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FAR Council Addresses Many of AGC’s Concerns
On Dec. 20, the Federal Acquisition Regulation (FAR) Council issued a final rule requiring a prime contractor to notify federal contracting officers if (1) the prime contractor makes a reduced payment to a small business subcontractor or (2) if the prime contractor’s payment to a small business subcontractor is more than 90 days past due. The rule goes into effect on Jan. 19. The FAR Council did not withdraw the proposal as AGC recommended based on a myriad of existing small business subcontractor payment legal protections. However, it did take into account many of AGC’s concerns with the proposed rule.
For example, the FAR Council at AGC’s recommendation included:
- Examples where a prime contractor need not report reduced or late prime contractor payments to small business subcontractors, including subcontract performance disputes, administrative mistakes and late performance by such subcontractors.
- Clarification that the rule does not flow down beyond the first tier of subcontracting. The rule only applies to prime contractor payments to small business subcontractors at the first subcontracting tier. Therefore, any small business subcontractor below the first tier does not receive the benefit of this rule and prime contractors are not responsible for monitoring any flow down conditions.
Compliance with the rule will be considered in the small business past performance evaluation factor for prime contractors. It should be noted, however, that prime contractors may receive an exceptional rating where they “did not have a history of three or more unjustified reduced or untimely payments to small business subcontractors within a 12-month period.”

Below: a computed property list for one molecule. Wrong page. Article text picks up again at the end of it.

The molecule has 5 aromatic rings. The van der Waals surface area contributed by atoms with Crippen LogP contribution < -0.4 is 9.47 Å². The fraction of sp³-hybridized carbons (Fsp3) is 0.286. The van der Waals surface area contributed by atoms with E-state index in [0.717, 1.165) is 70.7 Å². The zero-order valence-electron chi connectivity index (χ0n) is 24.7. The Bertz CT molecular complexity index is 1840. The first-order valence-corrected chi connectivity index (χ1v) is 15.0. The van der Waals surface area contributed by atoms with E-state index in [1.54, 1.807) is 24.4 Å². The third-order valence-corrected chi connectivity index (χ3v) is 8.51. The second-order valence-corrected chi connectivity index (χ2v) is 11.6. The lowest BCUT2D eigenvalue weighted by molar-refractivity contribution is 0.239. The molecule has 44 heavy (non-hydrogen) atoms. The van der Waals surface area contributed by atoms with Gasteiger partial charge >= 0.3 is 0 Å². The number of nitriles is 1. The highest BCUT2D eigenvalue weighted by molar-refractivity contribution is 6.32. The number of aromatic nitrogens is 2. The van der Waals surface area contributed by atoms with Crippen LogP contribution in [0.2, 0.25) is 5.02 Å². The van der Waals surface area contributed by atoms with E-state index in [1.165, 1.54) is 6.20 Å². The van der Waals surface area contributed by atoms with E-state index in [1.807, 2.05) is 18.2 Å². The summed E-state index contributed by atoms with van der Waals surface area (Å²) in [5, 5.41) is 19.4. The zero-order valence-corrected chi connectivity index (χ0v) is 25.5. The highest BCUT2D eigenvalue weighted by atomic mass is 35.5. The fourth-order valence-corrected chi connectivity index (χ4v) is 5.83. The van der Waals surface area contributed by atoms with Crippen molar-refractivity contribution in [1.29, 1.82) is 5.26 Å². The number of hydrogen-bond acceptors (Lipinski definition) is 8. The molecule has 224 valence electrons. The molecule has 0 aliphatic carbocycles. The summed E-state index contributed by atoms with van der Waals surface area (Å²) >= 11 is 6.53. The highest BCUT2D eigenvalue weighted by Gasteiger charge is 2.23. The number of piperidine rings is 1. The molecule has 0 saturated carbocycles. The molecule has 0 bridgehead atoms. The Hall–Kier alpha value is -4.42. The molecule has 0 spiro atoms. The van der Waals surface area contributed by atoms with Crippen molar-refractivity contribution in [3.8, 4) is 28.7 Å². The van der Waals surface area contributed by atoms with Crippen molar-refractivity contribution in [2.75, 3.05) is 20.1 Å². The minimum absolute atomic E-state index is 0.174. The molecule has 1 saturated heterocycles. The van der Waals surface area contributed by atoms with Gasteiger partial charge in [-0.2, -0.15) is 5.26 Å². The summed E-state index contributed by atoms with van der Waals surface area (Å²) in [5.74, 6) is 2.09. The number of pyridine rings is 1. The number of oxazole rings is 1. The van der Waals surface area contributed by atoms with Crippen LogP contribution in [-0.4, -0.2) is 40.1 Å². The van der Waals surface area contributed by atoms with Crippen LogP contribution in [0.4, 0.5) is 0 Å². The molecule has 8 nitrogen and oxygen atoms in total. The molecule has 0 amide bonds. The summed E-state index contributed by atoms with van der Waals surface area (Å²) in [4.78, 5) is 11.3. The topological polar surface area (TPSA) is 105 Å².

AGC also called upon the FAR Council to address the greatest problem facing contractor payment: government agency-caused payment delays. The FAR Council noted that “the FAR already contains adequate policy on Government-caused delays and changes to contract terms and conditions.” AGC disagrees. As such, AGC is already working with Congress on ways to address government-caused payment delays in the context of change orders. A hearing in the House of Representatives on the topic will likely occur in the first quarter of 2017.
For more information, contact Jimmy Christianson at firstname.lastname@example.org or 703-837-5325.
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Last week the Senate (78–21) and the House of Representatives (360–61) voted overwhelmingly to pass the Water Infrastructure Improvements for the Nation (WIIN) Act. Thanks to those of you who wrote to your members of Congress, urging them to support passing this important legislation.
The WIIN Act includes provisions from the House and Senate Water Resource Development Act (WRDA) bills, which passed in September and authorizes the Army Corps of Engineers Chief's Reports submitted to Congress since WRDA 2014. The WIIN Act also includes the Water and Waste Act of 2016, which makes changes to the Safe Drinking Water Act and Solid Waste Disposal Act. WIIN also authorizes the EPA-approved state coal ash disposal programs.
AGC will continue to monitor the progress of the WIIN Act as it heads to the president's desk to be signed into law.
For more information, contact Scott Berry at email@example.com or (703) 837-5321.
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$8 Billion in Federal Real Property Up for Consideration
Last week, Congress passed the AGC-supported Federal Assets Sale and Transfer Act. This bipartisan bill will shrink the federal footprint and streamline the disposal of excess or underutilized federal buildings. AGC has long been involved in pushing for federal real property reform and strongly supports these efforts.
The disposal of unneeded federal real property could allow for millions and potentially billions of dollars in private and federal construction work throughout the nation, as excess federal buildings exist in every state. According to the most recent Federal Real Property Summary, the government owns more than 254,000 buildings, comprising 2.5 billion square feet of space, costing the taxpayer $14.4 billion annually. Recent estimates show 77,000 buildings are underutilized, costing $1.7 billion annually.
For more information, contact Jordan Howard at Jordan.firstname.lastname@example.org or 703-837-5325.